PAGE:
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The Subordinate Conjunction

Recognize a subordinate conjunction when you see one.

Some sentences are complex. Such sentences have two clauses, one main [or independent] and one subordinate [or dependent].

The essential ingredient in a complex sentence is the subordinate conjunction:

after
although
as
because
before
even if
even though
if
in order that
once
provided that
rather than
since
so that
than
that
though
unless
until
when
whenever
where
whereas
wherever
whether
while
why

The subordinate conjunction has two jobs. First, it provides a necessary transition between the two ideas in the sentence. This transition will indicate a time, place, or cause and effect relationship. Here are some examples:

Louisa will wash the sink full of her dirty dishes once her roommate Shane cleans his stubble and globs of shaving cream from the bathroom sink.

We looked on top of the refrigerator, where Jenny will often hide a bag of chocolate chip cookies.

Because her teeth were chattering in fear, Lynda clenched her jaw muscle while waiting for her turn to audition.

The second job of the subordinate conjunction is to reduce the importance of one clause so that a reader understands which of the two ideas is more important. The more important idea belongs in the main clause, the less important in the clause introduced by the subordinate conjunction.

Read these examples:

As Samson blew out the birthday candles atop the cake, he burned the tip of his nose on a stubborn flame.

Burning his nose > blowing out candles.

Ronnie begins to sneeze violently whenever he opens the door to greet a fresh spring day.

Sneezing violently > opening the door.

Even though Dana persevered at the calculus exam, she was only adding another F beside her name in Dr. Armour's grade book.

Adding another F > persevering at the exam.

Punctuate a complex sentence correctly.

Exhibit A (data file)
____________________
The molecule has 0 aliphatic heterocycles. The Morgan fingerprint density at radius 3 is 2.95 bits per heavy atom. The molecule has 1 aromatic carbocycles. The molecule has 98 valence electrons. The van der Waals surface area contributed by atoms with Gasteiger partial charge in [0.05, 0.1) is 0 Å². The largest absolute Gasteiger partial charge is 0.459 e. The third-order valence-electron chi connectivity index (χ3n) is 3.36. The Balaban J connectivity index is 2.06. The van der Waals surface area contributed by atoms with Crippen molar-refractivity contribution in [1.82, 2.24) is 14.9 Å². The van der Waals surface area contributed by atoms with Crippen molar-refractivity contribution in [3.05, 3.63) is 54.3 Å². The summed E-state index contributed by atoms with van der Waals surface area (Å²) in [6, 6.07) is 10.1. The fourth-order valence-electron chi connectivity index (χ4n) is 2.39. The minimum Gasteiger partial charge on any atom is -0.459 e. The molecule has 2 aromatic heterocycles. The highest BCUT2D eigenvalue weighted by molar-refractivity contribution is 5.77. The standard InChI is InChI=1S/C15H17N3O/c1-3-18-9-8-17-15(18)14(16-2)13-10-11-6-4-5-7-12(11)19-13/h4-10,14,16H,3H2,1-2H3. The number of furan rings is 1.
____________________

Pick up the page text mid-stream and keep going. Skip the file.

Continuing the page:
Complex sentences follow two common patterns:

main clause + Ø + subordinate clause.

Nicky shook her head and sighed Ø as she puzzled over the algebra problem.

subordinate clause + , + main clause.

When the doorbell rang, Nicky slammed shut her textbook and rose to pay for her pizza.

Punctuation gets trickier when the subordinate clause begins with a relative pronoun like who, which, or where. Sometimes you will need a comma, and sometimes you won't, depending on whether the clause is essential or nonessential.

When the information in the relative clause clarifies an otherwise general noun, the clause is essential and will follow the same pattern that you saw above:

main clause + Ø + essential relative clause.

Nicky paid the deliveryman Ø whose rusty hatchback choked and coughed in the driveway.

Deliveryman is a general noun. Which one are we talking about? The relative clause whose rusty hatchback choked and coughed in the driveway clarifies the restaurant employee we mean. The clause is thus essential and requires no punctuation.

When a relative clause follows a specific noun, punctuation changes. The information in the relative clause is no longer as important, and the clause becomes nonessential. Nonessential clauses require you to use commas to connect them.

main clause + , + nonessential relative clause.

Nicky paid Fernando , whose rusty hatchback choked and coughed in the driveway.

Fernando, the name of a unique restaurant employee, lets us know which deliveryman we mean. The information in the relative clause is no longer important and needs to be separated from the main clause with a comma.

Relative clauses can also interrupt a main clause. When this happens, use no punctuation for an essential clause. But if the clause is nonessential, separate it with a comma in front and a comma behind. Take a look at these examples:

After seeing the cheap tip, the man Ø who delivered Nicky's pizza Ø wished that he had driven more slowly.

After seeing the cheap tip, Fernando, who delivered Nicky's pizza, wished that he had driven more slowly.

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